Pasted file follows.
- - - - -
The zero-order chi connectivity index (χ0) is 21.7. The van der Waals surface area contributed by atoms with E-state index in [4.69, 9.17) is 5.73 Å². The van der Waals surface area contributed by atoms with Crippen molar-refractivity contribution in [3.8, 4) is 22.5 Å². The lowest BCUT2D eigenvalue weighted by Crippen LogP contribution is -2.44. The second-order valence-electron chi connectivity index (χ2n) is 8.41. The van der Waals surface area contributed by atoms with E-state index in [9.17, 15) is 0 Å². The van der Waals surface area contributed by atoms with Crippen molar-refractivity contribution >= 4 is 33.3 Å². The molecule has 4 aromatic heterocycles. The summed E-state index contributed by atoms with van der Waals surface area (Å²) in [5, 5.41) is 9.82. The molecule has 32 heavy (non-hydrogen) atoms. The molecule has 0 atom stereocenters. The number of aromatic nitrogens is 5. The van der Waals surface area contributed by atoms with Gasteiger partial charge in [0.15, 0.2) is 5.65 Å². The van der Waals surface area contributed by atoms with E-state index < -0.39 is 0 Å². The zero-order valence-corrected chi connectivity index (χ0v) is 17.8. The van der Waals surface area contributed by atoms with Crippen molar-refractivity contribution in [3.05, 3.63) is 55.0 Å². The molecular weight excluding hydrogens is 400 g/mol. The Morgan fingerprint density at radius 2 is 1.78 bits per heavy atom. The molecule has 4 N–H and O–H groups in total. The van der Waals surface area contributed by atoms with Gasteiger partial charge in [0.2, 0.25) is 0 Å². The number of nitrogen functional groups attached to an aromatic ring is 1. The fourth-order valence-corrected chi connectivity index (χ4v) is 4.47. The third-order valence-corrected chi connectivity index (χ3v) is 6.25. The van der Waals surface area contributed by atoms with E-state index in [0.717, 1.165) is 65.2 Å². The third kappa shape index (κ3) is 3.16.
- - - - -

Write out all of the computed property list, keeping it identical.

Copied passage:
The zero-order chi connectivity index (χ0) is 21.7. The van der Waals surface area contributed by atoms with E-state index in [4.69, 9.17) is 5.73 Å². The van der Waals surface area contributed by atoms with Crippen molar-refractivity contribution in [3.8, 4) is 22.5 Å². The lowest BCUT2D eigenvalue weighted by Crippen LogP contribution is -2.44. The second-order valence-electron chi connectivity index (χ2n) is 8.41. The van der Waals surface area contributed by atoms with E-state index in [9.17, 15) is 0 Å². The van der Waals surface area contributed by atoms with Crippen molar-refractivity contribution >= 4 is 33.3 Å². The molecule has 4 aromatic heterocycles. The summed E-state index contributed by atoms with van der Waals surface area (Å²) in [5, 5.41) is 9.82. The molecule has 32 heavy (non-hydrogen) atoms. The molecule has 0 atom stereocenters. The number of aromatic nitrogens is 5. The van der Waals surface area contributed by atoms with Gasteiger partial charge in [0.15, 0.2) is 5.65 Å². The van der Waals surface area contributed by atoms with E-state index < -0.39 is 0 Å². The zero-order valence-corrected chi connectivity index (χ0v) is 17.8. The van der Waals surface area contributed by atoms with Crippen molar-refractivity contribution in [3.05, 3.63) is 55.0 Å². The molecular weight excluding hydrogens is 400 g/mol. The Morgan fingerprint density at radius 2 is 1.78 bits per heavy atom. The molecule has 4 N–H and O–H groups in total. The van der Waals surface area contributed by atoms with Gasteiger partial charge in [0.2, 0.25) is 0 Å². The number of nitrogen functional groups attached to an aromatic ring is 1. The fourth-order valence-corrected chi connectivity index (χ4v) is 4.47. The third-order valence-corrected chi connectivity index (χ3v) is 6.25. The van der Waals surface area contributed by atoms with E-state index in [0.717, 1.165) is 65.2 Å². The third kappa shape index (κ3) is 3.16.